I have very few friends. The people I call "friend" and actually keep up with...there are only 2. A guy i've known from my hometown since we were teens, and a Nigerian immigrant that worked with me the past 6 years, although we've only worked in the same location for about 2 year during that time.

Richard, my Nigerian friend, is one of the most interesting people for me to talk to. He is strictly devout as a Christian, and am functionally atheist. But our values are very close, and we have a very similar worldview. I've enjoyed greatly listening to his life experiences, and enjoy trying to use what I've learned from him to better understand the people I run into online. It is obvious to me that our brains are wired a bit different due to our life experiences. That fascinates me.



posted on Nov, 23 2017 @ 04:04 PM
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In the early 1990's, the Internet was very basic. Very few users had access to a GUI based display capable of running Netscape or Mozaic. Most services were command line, like gopher, ftp, traceroute, telnet. It was only with Windows 95 that the desktop supported 24-bit colour for images. Even then, that required VGA cards with accelerated blitting. It was luxury if you had a sound system. Before that, you were lucky to have a sound card with MIDI support. But once those were in place, the next problems were having enough CPU to do software decompression for video. That really wasn't solved under graphics cards did hardware decompression.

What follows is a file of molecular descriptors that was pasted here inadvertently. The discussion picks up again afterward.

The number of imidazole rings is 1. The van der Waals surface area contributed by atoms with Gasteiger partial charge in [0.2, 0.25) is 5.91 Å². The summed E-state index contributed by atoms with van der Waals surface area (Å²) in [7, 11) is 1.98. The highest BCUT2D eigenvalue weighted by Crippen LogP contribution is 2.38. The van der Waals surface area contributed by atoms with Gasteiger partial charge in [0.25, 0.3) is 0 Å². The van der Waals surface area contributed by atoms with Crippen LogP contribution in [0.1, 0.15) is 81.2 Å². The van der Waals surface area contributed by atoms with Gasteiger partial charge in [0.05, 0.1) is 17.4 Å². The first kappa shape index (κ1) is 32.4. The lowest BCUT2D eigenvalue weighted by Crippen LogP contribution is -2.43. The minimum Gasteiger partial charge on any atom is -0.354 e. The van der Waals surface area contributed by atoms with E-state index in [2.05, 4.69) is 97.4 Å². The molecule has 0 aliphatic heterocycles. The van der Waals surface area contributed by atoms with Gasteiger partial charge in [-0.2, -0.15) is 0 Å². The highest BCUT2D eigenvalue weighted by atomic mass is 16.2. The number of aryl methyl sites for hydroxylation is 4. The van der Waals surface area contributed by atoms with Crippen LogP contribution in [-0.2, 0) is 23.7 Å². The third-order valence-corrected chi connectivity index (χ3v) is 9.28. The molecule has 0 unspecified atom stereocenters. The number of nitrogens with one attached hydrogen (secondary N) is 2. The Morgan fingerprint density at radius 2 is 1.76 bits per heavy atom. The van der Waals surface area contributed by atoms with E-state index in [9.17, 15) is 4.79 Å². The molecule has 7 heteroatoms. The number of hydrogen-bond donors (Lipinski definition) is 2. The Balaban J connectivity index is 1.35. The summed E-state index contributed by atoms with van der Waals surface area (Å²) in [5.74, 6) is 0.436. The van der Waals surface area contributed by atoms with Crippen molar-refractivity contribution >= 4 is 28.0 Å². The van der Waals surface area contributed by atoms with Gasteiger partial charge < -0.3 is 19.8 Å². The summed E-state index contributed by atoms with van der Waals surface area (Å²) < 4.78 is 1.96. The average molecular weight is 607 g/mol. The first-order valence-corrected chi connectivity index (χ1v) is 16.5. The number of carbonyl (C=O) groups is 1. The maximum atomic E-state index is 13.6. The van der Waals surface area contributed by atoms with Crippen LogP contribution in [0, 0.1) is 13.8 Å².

There wasn't the capability to support pop-ups ads, videos, animations. Having an E-mail account was a big thing. Some companies actually tried publishing white pages of E-mail addresses and names as if they were going to be like telephone numbers. So there was a high signal/noise ratio as the USENET distribution system was intended purely for research.

Once high-speed home internet came along in 2001, video streaming was becoming just about possible. Transferring a DVD would take four hours, transferring a 300 Mbyte animation would take an hour.